Monday, April 24, 2017

Recent buy: BDX

Today BDX announced they purchased BCR for a 20% premium. I hold shares in both but my position in BCR is small. It was however a very nice gain and I am sure BCR will serve BDX well in the long run. I expect a lot of synergies and cost savings along with EPS growth for BDX after the acquisition.

I have a large holding in BDX and I added 19 shares today. I spent around $3400 on BDX. If it falls more I plan to add more to BDX. BDX and JNJ are two of my favorite dividend aristocrat healthcare companies. They have consistently increasing earnings and dividend increases for many many decades, even during economic recessions. They provide products and equipment we need since health is very important for people and when you're sick you will eventually spend money on health equipment. Healthcare companies are also in a good spot for the next several decades as the baby boomer population hits old age, which usually results in higher healthcare costs.

Thursday, April 20, 2017

Recent buy: JNJ, PM, ITW

Today I purchased the following companies.

JNJ: 57 shares - $6947
PM: 24 shares - $2623
ITW: 14 shares - $1879

Wednesday, April 12, 2017

March 2017 Portfolio Summary

I will report March's summary using data I have today on April 12, 2017. The growth so far this Q1 has been high due to the growth in the market and bonuses or nonrecurring sources. I am currently ahead of schedule for 2017 so a market correction will be fine by me to scoop up better dividend yields.

The goal of this portfolio is income replacement. I will one day use the passive dividend checks I receive every month from my various holdings to pay for my daily living expenses, whether it be housing or food or travel or entertainment. Everything will eventually be covered without me having to work. My plan is also to have this income stream grow independently without me having to contribute. Each of these companies are expected to increase their dividend payouts year after year. And many of these companies have consistently done so no matter the economic environment. As of today, I contribute heavily into the portfolio month after month. Hence, most of the dividend growth is caused by my contributions. In the future however I expect the portfolio to grow the income by itself at a rate of 10% y/y with dividends reinvested (so a $100,000 income becomes $110,000 the next year and then $121,000 the next and $133,100 the next, and so on).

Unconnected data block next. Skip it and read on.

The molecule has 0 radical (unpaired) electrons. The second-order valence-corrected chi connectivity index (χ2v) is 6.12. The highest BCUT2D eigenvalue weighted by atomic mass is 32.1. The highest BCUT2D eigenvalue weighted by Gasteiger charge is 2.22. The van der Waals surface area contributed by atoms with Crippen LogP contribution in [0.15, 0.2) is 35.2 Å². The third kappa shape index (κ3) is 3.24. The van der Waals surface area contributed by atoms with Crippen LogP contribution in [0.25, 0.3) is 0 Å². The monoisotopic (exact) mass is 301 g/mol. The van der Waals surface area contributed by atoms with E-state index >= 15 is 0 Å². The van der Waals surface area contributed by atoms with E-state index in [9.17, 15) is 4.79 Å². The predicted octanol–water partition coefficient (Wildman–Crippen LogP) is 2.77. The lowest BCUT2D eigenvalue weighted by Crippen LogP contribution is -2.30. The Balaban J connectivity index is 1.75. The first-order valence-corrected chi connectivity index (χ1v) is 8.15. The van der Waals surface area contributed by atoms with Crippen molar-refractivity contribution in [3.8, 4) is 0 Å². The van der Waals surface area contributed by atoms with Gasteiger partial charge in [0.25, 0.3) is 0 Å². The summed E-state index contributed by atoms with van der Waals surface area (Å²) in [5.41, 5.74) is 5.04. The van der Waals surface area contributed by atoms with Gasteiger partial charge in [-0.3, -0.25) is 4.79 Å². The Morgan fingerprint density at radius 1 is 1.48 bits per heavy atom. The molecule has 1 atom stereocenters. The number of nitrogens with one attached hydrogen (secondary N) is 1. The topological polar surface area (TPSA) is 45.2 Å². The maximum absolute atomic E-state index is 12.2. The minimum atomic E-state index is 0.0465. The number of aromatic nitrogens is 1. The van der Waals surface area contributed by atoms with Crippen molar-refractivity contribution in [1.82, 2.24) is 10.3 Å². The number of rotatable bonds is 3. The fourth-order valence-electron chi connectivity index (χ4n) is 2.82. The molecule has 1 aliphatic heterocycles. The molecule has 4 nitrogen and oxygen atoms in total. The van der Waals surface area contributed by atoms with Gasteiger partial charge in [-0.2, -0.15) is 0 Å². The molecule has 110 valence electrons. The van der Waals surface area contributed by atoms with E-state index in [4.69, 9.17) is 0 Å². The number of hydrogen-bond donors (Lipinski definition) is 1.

I hold mainly defensive companies that provide products and services we use everyday no matter what. Whether we are unemployed, sick, or in a recession, people will likely buy products or services from the companies that I own. These are things like credit card payment services (Visa), toilet paper, food, water, electric utilities, off the shelf medicine, toothpaste, shampoo, and household/industrial cleaning products. This ensures that the companies can successfully pay their dividends safely every year.

I am a technical professional working in the bay area. Before accounting for taxes, I strive to save and invest 70-80% of my income (before tax salary - living expenses) / (before tax salary). Since I am single and in my 20s (no mortgage or family finances yet), I am able to grind through and grow this portfolio very quickly. I think time is my most valuable asset, not so much the income I can generate. Compounding from investment income and returns is a much faster way to grow wealth I think than having a higher income once you factor in time. Compounding as a function of time is exponential while accruing income by spending one's hours is only a function of linear growth with time as the variable. So I tried to get started in investing right after I graduated from university.

My goal is to reach $1,000,000 by age 31-33, depending on market fluctuations. By then the portfolio should be spitting out $25,000 in passive income every year or $2083 a month. I expect this $1M portfolio to be able to passively grow the income at 10% a year with dividends reinvested, or ~$2500 for the first couple years after hitting $1M. The portfolio shown below has been the result of my work over a period of 3-4 years. I started from $0 and so far I am a third of the way towards my goal of $1M dollars.

Currently my portfolio receives $7500 annually in passive dividend income. This number can be even higher if I did not have nearly $65,000 in cash. I plan to deploy more cash to boost my dividend income in the future, but deals are hard to come by in today's expensive market.

Friday, April 7, 2017

The April Plan

My taxes are done, there will be a tax return I will get this month that I would like to use on stocks. Along with the cash I have been saving from my income, the amount I plan to spend will be in the 5 figures.